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Early Voting May Hold Key to 2012 Election

By Alexis Simendinger - July 27, 2012

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It is widely believed that the majority of early voters share a few key attributes: They are partisans. They are highly motivated to participate in elections. And they select their choice candidate without waiting around for every campaign ad or debate argument. “They could vote now and they’d be happy,” McDonald said.

In a close race like the one between Obama and Romney in which the electorate seems, at least according to months of polling, to be split along partisan lines, there is another important question about early voting: Does it increase overall voter participation?

The jury is still out. McDonald’s research suggests that public perception of close contests influences voter turnout. That helps explain why the Obama campaign is so eager to proclaim the president to be in a dog fight with Romney. McDonald also found that states new to the roster of battleground states in 2008 experienced the largest jumps in turnout compared with 2004. And some states that faded from the battleground picture experienced declines in turnout. He suggested voter mobilization is part of a “plausible” explanation for increased turnout during presidential elections since 2000, coupled with a strong motivation to vote.

The opposite argument -- that early voting often depresses turnout -- has been described by Kenneth Mayer, a political science professor at the University of Wisconsin-Madison. Research conducted by Mayer and his university colleagues found that early voting can diminish the inspiration and intensity of the final days of the race because campaigns scale back mobilization efforts, run fewer ads, close offices, and transition campaign workers to more competitive states when they believe votes are already in.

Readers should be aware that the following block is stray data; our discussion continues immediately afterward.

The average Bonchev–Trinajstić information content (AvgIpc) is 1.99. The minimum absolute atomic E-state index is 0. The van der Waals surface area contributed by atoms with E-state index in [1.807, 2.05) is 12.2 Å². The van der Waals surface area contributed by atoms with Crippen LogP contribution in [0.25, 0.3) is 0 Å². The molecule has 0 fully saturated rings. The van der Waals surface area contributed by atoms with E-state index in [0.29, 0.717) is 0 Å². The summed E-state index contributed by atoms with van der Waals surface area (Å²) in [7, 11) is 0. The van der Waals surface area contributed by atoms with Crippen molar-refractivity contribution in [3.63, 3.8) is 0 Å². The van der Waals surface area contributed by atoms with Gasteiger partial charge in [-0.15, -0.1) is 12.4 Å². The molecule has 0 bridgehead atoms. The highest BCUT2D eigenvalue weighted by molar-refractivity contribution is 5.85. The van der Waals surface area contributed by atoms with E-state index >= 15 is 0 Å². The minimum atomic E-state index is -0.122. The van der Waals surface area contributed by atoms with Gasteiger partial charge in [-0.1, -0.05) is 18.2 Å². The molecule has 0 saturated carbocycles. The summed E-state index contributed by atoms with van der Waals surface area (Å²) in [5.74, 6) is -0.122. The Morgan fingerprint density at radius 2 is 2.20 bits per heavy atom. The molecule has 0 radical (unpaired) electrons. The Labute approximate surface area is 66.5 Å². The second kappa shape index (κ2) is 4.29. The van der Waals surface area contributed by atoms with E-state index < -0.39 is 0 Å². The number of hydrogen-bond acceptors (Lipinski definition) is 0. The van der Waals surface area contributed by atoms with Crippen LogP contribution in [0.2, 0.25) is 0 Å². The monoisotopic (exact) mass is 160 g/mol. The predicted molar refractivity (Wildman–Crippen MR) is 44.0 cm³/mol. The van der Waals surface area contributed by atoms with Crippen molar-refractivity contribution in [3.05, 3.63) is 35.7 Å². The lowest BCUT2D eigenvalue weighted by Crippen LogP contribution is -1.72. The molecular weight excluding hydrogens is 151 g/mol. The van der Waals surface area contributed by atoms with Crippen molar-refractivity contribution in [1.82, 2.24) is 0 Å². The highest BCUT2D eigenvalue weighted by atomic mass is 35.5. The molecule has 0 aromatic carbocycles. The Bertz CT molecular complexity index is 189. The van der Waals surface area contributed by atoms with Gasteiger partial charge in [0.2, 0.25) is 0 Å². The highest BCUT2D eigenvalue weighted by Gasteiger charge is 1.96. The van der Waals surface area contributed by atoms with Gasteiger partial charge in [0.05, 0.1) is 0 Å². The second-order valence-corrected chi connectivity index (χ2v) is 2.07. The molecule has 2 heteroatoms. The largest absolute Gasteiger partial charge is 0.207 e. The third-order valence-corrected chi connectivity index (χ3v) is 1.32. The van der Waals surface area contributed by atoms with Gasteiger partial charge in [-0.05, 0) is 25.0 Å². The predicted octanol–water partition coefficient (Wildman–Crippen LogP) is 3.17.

In 2008, Obama managed to expand the electorate and inspire turnout. This year, inspiring a robust turnout will test the president and his team. Republicans are eager to defeat Obama even if they’re not in a deep swoon for Romney. Conservatives believe they have the money, the muscle and the voter lists, thanks to the RNC and pro-Romney super PACs, to tip the scales in October.

“There are so many moving parts to this,” Mayer told RCP, “like how close a state is likely to be, and what you think the payoff will be for a particular mobilization effort among a constituency you think will be in your favor.”

The obvious payoff would be success mobilizing early voting in competitive states that offer handsome bonuses as measured in electoral votes.

In Ohio, with 18 such prizes, the impact of early voting “probably won’t make a difference if the statewide margin is 100,000,” Mayer observed, “but if it’s close enough so that you’re talking about a few tens of thousands of votes, then everything makes a difference.”

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Alexis Simendinger covers the White House for RealClearPolitics. She can be reached at asimendinger@realclearpolitics.com. Follow her on Twitter @ASimendinger.

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